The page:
Of all the incongruities that dotted the landscape of George W. Bush’s eventful presidency, the one that shocked me the most the first time I heard about it had nothing to do with terrorism, torture, or tax cuts. It was Karl Rove’s claim that Bush had read 95 books in 2006. Even more astoundingly, according to Rove, the president then followed up his impressive feat by reading 51 the following year and at least 40 in 2008.
The titles ranged from the now-in-vogue Team of Rivals by Doris Kearns Goodwin to Albert Camus’ fiction masterpiece The Stranger. Also included was Vince Flynn’s novel Executive Power, which breathlessly recounts the exploits of Mitch Rapp, an ex-assassin for the CIA, and contains literary gems such as the following: “When they got back to Washington it wouldn’t be like this. There would be fires to put out and plans to be put into action. He watched Anna slip out of her bikini bottom, and the problems awaiting him in Washington vanished. They could wait, at least for another day. Right now he had more important things on his mind.” This is actually too depressing to bother making the obvious jokes.
Of course, given Rove’s elastic relationship to the truth, as well as his impetus for penning the column — to disprove the “myth perpetuated by Bush critics that he would rather burn a book than read one” — it is difficult to assess the veracity of his claim that Bush read 186 books in a three-year span. (As someone who once chronicled my own quest to read 50 books in a calendar year while holding a full-time job, I have my doubts.) Moreover, the general consensus on the efficacy of the Bush years suggests that his time may have been better served reading national intelligence reports rather than enjoying French novels.
Nevertheless, however embellished the totals, Rove’s revelation of Bush’s reading habits has stayed with me. I am reminded of it this December (as in all other Decembers), as publications release their “Best Books of the Year” lists — and I am especially reminded of it during President Obama’s annual summer vacations to Martha’s Vineyard, when the press corps descends upon the tony Massachusetts island like a pack of vultures to gawk at the president as he enters the local bookstore and report on his reading list after he departs.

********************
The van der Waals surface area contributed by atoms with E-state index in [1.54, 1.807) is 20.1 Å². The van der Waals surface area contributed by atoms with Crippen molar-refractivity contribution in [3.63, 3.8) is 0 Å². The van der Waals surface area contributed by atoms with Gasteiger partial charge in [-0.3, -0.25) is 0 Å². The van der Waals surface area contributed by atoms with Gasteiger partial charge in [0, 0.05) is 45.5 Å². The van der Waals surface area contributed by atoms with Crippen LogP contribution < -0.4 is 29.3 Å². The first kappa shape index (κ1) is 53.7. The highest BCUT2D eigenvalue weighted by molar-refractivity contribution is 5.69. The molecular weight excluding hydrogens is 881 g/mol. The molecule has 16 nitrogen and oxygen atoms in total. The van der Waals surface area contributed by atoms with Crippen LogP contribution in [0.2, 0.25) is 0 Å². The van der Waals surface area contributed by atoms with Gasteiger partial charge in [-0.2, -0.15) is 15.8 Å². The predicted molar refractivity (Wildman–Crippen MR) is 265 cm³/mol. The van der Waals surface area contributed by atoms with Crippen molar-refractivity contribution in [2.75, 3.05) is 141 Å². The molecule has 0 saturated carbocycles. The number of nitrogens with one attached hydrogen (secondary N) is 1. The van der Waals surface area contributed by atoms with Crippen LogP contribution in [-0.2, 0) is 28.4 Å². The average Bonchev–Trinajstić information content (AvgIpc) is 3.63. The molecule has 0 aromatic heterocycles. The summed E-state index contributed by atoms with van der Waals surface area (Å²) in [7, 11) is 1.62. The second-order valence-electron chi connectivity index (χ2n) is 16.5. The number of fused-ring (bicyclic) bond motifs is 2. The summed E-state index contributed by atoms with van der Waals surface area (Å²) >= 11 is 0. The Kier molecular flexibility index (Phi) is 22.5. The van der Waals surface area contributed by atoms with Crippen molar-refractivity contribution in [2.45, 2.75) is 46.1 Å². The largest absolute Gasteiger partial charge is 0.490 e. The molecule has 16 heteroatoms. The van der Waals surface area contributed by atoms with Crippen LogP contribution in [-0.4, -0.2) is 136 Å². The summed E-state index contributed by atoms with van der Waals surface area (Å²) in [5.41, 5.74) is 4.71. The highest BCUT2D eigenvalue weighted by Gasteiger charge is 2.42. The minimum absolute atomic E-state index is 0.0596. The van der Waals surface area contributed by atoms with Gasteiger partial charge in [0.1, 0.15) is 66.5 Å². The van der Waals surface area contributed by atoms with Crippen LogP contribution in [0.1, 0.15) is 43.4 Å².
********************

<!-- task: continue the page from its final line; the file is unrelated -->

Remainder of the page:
Obama, like his predecessor, is known to have read Goodwin’s tome on America’s 16th president, and he has also digested biographies of John Adams and FDR in between works of fiction such as Marilynne Robinson’s Gilead and Israeli author David Grossman’s To the End of the Land. This year, due to the pressure of the campaign trail, his summer vacation was canceled, spoiling the rabid curiosity of the literate public and press, whose fascination with presidential reading is nearly as vacuous as the process of thorough vetting such enthusiasm assuredly necessitates.
Bizarrely, one of the president’s riskiest book choices occurred before he was even elected. In May 2008, Obama appeared in Bozeman, Montana, holding a copy of Fareed Zakaria’s The Post-American World. As an extraordinarily cautious candidate then combating accusations of otherness often fueled by thinly disguised bigotry, Obama’s implicit endorsement of the book was surprisingly nonchalant in its self-confidence. Two years later, in the throes of the Tea Party rebellion, Obama stuck to the more conventional novel Freedom, by cantankerous author Jonathan Franzen.
In this golden age of American polarization, it is no surprise that even one’s reading is subject to the scourge of partisan bickering. During this year’s presidential campaign, Amazon.com actually produced an interactive map detailing which states’ customers were buying conservative versus liberal titles and coloring those states red and blue, respectively.
Even politicians are now just as often producers as consumers of the written word: today, penning a flag-waving bildungsroman-esque memoir is nearly a prerequisite for launching a presidential campaign. Obama authored Dreams from My Father and The Audacity of Hope; Mitt Romney wrote No Apologies. If Herman Cain fends off his circling sexual harassment accusers in the dually relevant courts of law and public opinion, perhaps he will release a recipe book of pizza toppings.
In this charged atmosphere of literary/political self-branding, one may be forgiven for wondering what literary selections will enjoy the presidential seal of approval during President Obama’s next summer jaunt to Martha’s Vineyard. Now that he has won reelection, edgy book choices no longer run the risk of infuriating key swing-state voters. So while it seems safe to say Howard Zinn’s A People’s History of the United States will not be among Obama’s shortlist in the near future, perhaps a more recently controversial book will finally make the cut.
But regardless of Obama’s preferences, it is unclear just how the public benefits by yapping at the heels of our presidents’ literary exploits. An aspiringly well-informed citizenry would do better to read books about our leaders than to zealously mimic their book purchases or, worse yet, buy these same politicians’ self-serving propaganda. Regardless of one’s coordinates on the political spectrum, it’s always a good idea to remain detached enough from ideological passion to be able to distinguish quality literature from soon-broken promises wrapped in patriotic vernacular and stuffed into a hardback cover. As George W. Bush’s ex-assassin hero knows all too well, those books can wait, at least for another day.
Jay Pinho is a post-graduate student at Columbia University’s School of International and Public Affairs. He blogs at The First Casualty (www.jaypinho.com) and can be found on Twitter as @jaypinho.